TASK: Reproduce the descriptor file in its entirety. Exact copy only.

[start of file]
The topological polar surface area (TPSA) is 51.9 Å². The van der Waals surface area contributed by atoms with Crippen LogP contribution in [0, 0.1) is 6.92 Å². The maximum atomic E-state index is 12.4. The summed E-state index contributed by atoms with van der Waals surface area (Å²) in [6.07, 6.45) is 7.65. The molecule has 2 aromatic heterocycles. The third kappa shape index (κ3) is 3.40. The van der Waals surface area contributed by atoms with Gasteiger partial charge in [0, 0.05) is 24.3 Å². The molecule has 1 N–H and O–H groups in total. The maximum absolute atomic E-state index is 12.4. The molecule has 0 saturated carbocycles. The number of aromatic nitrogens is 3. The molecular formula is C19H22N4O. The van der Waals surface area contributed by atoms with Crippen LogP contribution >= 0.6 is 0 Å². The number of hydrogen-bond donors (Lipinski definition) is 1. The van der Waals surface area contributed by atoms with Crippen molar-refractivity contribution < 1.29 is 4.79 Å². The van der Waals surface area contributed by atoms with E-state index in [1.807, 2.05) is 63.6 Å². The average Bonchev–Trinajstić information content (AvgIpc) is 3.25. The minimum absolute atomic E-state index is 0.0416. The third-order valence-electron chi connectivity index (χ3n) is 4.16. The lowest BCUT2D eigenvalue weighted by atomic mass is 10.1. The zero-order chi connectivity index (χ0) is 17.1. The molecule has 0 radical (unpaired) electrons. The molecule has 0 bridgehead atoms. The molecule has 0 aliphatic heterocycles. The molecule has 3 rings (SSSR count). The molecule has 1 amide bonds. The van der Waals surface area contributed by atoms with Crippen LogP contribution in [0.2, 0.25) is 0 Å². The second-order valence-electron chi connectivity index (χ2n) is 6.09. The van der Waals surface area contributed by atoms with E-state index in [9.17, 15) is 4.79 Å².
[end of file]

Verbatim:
The topological polar surface area (TPSA) is 51.9 Å². The van der Waals surface area contributed by atoms with Crippen LogP contribution in [0, 0.1) is 6.92 Å². The maximum atomic E-state index is 12.4. The summed E-state index contributed by atoms with van der Waals surface area (Å²) in [6.07, 6.45) is 7.65. The molecule has 2 aromatic heterocycles. The third kappa shape index (κ3) is 3.40. The van der Waals surface area contributed by atoms with Gasteiger partial charge in [0, 0.05) is 24.3 Å². The molecule has 1 N–H and O–H groups in total. The maximum absolute atomic E-state index is 12.4. The molecule has 0 saturated carbocycles. The number of aromatic nitrogens is 3. The molecular formula is C19H22N4O. The van der Waals surface area contributed by atoms with Crippen LogP contribution >= 0.6 is 0 Å². The number of hydrogen-bond donors (Lipinski definition) is 1. The van der Waals surface area contributed by atoms with Crippen molar-refractivity contribution < 1.29 is 4.79 Å². The van der Waals surface area contributed by atoms with E-state index in [1.807, 2.05) is 63.6 Å². The average Bonchev–Trinajstić information content (AvgIpc) is 3.25. The minimum absolute atomic E-state index is 0.0416. The third-order valence-electron chi connectivity index (χ3n) is 4.16. The lowest BCUT2D eigenvalue weighted by atomic mass is 10.1. The zero-order chi connectivity index (χ0) is 17.1. The molecule has 0 radical (unpaired) electrons. The molecule has 0 bridgehead atoms. The molecule has 0 aliphatic heterocycles. The molecule has 3 rings (SSSR count). The molecule has 1 amide bonds. The van der Waals surface area contributed by atoms with Crippen LogP contribution in [0.2, 0.25) is 0 Å². The second-order valence-electron chi connectivity index (χ2n) is 6.09. The van der Waals surface area contributed by atoms with E-state index in [9.17, 15) is 4.79 Å².